For those of you who don't know, I'm a child psychologist. (See this post if you want to know the details of my education and training.) I have worked with kids of all ages, from infancy to late adolescence, but about ten years ago, while I was still in training, I began to specialize in early childhood. Most of my clients are under the age of six.
Kids are usually referred to me because of concerns about disruptive behavior (noncompliance, defiance, and aggression), anxiety (selective mutism, specific phobias, separation anxiety), and common behavioral problems such as sleep, toilet training, and feeding issues.
I think the most common question people have is: what exactly do I do behind that do not disturb sign hanging on my office door? Do I have some kind of magic touch with kids?
Can I fix them?
Well. The easy answer is no, but I also believe that question is the wrong one to ask.
Here's a simple description of how I work:
Through assessment and observation, I develop a sort of working model of what's causing problems for my client, and in collaboration with that client (or, usually, the client's parents), I construct a plan for intervention.
Here's an example of one of those working models. The reason five-year-old Johnny has been brought to see me is in the center circle.
A while back, Stephsco asked a related question: "Do you use art therapy in your work with children?"
The answer is no, not really. There are a few reasons why. The simplest is that I just wasn't trained that way. Sure, I use drawing and playdough and stuff like that to get to know a kid, build rapport, and observe things like cognitive organization, mood, imagination, activity level, attention span, and social reciprocity. But I don't ever read too much into what a kid creates apart from judging its developmental appropriateness/typicality in terms of content and theme. I'm not confident in the research evidence about more projective interpretations, or in my own ability to translate that into helpful information. I'll leave that to professionals who have that training.
But also, if you look at all those boxes up there, notice how many of them involve Johnny's parents? If I work individually with Johnny, it's going to be fun. Johnny will enjoy himself, and he'll want to come back to see me. I'm friendly, goofy, attentive, and I have an office FULL of toys. However ... I'm not sure that's going to make a big difference in Johnny's life, at least, not the kind of difference it would make if his mom and dad can get on the same page and create a home environment that makes it possible for a sensitive, intense, tricky-to-parent kid like Johnny to thrive.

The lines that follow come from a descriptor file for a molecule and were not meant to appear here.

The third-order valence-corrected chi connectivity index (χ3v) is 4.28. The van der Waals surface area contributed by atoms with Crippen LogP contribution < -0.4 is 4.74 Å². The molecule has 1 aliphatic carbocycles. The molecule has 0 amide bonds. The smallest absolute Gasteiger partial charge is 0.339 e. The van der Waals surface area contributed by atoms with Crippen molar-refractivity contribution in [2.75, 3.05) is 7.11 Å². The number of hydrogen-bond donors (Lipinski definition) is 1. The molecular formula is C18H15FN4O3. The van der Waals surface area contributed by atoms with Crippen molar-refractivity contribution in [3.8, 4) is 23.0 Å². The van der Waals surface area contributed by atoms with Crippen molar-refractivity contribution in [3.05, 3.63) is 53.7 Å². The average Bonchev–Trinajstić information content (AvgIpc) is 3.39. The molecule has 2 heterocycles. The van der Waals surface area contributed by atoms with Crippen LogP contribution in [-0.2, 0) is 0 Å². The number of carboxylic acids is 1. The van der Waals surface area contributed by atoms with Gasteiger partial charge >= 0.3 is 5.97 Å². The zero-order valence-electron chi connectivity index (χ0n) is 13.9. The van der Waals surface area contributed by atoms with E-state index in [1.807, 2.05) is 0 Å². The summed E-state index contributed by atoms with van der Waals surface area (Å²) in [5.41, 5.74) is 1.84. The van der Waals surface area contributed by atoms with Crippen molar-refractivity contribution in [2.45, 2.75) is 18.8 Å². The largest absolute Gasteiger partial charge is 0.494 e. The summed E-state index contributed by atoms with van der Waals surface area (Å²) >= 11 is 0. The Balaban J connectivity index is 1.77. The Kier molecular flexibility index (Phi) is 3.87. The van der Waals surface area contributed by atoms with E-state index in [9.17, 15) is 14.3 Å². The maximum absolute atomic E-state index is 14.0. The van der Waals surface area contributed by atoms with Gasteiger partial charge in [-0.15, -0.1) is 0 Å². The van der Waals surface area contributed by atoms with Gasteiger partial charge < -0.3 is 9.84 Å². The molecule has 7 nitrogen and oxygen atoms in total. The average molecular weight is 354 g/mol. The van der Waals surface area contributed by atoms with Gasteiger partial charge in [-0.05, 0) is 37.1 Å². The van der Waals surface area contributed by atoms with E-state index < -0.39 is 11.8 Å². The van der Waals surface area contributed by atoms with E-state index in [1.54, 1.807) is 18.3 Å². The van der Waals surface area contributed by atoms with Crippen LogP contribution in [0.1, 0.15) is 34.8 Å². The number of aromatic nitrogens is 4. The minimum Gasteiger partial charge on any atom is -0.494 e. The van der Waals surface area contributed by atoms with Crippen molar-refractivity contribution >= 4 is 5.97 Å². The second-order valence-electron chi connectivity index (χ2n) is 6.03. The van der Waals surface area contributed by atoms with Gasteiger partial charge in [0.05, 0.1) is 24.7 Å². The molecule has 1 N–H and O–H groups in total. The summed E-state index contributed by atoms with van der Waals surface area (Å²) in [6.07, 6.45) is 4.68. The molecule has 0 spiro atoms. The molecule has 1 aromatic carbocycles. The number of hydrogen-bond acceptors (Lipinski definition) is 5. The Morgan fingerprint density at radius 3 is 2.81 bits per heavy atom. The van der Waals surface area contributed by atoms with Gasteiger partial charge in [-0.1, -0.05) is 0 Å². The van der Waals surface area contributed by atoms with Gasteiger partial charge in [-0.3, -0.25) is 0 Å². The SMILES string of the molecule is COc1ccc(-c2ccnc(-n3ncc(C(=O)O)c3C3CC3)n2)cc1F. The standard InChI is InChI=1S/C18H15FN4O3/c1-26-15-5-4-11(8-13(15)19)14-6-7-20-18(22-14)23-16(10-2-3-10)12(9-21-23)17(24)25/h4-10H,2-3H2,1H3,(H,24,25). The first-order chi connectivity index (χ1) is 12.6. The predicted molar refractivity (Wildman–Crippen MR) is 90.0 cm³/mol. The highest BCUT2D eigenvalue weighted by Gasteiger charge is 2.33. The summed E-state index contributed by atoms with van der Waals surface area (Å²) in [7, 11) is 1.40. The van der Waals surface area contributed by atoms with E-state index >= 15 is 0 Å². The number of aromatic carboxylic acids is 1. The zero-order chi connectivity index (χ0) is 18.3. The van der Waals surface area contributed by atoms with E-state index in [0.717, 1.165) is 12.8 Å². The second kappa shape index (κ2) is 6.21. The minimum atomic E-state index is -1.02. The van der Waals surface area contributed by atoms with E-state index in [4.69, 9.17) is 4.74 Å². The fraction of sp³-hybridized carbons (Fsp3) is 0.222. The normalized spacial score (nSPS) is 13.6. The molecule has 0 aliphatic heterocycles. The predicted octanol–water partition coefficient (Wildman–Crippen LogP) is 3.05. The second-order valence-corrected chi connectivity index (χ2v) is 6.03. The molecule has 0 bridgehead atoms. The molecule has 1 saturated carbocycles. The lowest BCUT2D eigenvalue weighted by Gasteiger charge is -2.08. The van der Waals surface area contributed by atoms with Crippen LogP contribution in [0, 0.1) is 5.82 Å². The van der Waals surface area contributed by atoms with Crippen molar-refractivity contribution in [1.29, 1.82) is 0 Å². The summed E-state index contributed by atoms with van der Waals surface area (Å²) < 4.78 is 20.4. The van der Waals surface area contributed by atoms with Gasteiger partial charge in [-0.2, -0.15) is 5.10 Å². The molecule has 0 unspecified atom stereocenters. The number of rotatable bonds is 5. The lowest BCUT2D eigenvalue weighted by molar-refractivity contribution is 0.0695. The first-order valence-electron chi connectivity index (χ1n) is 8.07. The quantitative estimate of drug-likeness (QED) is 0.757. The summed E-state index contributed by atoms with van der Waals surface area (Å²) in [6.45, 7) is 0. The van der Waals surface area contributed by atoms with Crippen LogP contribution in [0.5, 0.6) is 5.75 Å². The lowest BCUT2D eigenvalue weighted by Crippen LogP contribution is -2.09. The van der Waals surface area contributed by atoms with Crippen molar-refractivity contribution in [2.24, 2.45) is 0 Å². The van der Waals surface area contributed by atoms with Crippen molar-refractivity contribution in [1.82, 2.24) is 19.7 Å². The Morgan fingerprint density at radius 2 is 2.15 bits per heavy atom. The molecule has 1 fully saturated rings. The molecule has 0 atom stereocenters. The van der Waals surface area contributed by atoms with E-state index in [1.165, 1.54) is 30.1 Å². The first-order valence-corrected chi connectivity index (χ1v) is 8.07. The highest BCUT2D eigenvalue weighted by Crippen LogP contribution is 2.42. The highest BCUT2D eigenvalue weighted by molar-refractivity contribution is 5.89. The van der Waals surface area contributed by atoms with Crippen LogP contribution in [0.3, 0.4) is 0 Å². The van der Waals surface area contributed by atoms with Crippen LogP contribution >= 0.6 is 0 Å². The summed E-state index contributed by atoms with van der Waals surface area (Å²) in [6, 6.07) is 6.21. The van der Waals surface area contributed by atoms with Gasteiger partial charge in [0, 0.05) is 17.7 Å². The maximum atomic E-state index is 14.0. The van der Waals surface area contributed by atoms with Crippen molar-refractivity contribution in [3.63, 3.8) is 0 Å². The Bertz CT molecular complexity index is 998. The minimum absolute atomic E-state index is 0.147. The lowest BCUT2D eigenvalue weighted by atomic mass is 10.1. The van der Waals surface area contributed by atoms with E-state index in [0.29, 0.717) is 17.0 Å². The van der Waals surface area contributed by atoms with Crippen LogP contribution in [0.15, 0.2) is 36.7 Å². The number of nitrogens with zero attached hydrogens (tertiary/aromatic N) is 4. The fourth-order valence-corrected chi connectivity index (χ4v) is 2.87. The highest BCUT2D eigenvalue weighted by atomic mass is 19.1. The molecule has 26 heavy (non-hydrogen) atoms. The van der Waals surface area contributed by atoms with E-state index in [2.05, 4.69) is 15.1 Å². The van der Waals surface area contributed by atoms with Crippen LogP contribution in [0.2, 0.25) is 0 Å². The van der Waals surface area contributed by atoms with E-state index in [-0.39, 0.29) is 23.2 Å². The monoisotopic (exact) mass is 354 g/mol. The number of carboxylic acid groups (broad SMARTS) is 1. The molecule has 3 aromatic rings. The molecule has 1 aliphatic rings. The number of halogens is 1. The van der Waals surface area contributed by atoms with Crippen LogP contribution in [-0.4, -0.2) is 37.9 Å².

So I keep my therapy sessions tightly focused on the items in the boxes. With this particular (imaginary) client, I would:
- Work with both parents on co-parenting and discuss whatever issues are getting in the way of that.
- Explore the parents' understanding of Johnny's behaviors, including what's appropriate for his age, but also WHY he's doing what he's doing.
- Help his parents reframe/re-interpret any thoughts they are having about Johnny (and his behavior) that are getting in the way of them being able to respond to him in ways that help him improve his behavior.
- Work intensely to help them repair and maintain loving emotional bonds with Johnny, including specific types of play and a focus on noticing when Johnny is obeying (and doing other great stuff)
- Work with them to set consistent behavioral rules, consistent consequences, and to follow through every single time (which isn't really humanly possible, but maybe we can get close)
- Work with them to respond to Johnny's anger as opportunities for closeness and teaching, in ways that validate his experience (while setting appropriate limits on behavior) and help him calm down more quickly
If I worked with older kids, I might do more individual stuff with them, but with the 0-6 crowd, most of my sessions are with either parent-child together or with only the parents. Because, once I make a map of what's causing the problem, that's the thing that usually makes the most sense (and note--I design my treatment plans for each unique client, so there are always exceptions and sometimes I do see kids individually ... it all depends on what's in those boxes).
Any questions for me?
Be sure to check out Lydia's Medical Monday post, as well as Laura's Mental Health Monday post!